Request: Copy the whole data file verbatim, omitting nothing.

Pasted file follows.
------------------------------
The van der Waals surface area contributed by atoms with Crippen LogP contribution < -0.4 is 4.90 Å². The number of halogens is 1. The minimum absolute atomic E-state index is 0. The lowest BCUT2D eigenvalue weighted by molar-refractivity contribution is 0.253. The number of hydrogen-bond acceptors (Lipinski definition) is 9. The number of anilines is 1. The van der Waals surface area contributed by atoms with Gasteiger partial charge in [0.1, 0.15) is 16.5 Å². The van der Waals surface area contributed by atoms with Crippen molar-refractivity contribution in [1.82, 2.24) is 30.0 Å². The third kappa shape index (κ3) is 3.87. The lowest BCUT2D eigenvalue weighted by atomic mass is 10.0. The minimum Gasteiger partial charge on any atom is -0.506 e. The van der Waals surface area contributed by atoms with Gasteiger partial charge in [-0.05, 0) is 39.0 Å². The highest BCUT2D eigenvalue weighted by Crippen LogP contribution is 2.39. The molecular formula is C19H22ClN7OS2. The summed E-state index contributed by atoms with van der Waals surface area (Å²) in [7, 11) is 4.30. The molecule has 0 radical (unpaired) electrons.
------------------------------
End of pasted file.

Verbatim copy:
The van der Waals surface area contributed by atoms with Crippen LogP contribution < -0.4 is 4.90 Å². The number of halogens is 1. The minimum absolute atomic E-state index is 0. The lowest BCUT2D eigenvalue weighted by molar-refractivity contribution is 0.253. The number of hydrogen-bond acceptors (Lipinski definition) is 9. The number of anilines is 1. The van der Waals surface area contributed by atoms with Gasteiger partial charge in [0.1, 0.15) is 16.5 Å². The van der Waals surface area contributed by atoms with Crippen molar-refractivity contribution in [1.82, 2.24) is 30.0 Å². The third kappa shape index (κ3) is 3.87. The lowest BCUT2D eigenvalue weighted by atomic mass is 10.0. The minimum Gasteiger partial charge on any atom is -0.506 e. The van der Waals surface area contributed by atoms with Gasteiger partial charge in [-0.05, 0) is 39.0 Å². The highest BCUT2D eigenvalue weighted by Crippen LogP contribution is 2.39. The molecular formula is C19H22ClN7OS2. The summed E-state index contributed by atoms with van der Waals surface area (Å²) in [7, 11) is 4.30. The molecule has 0 radical (unpaired) electrons.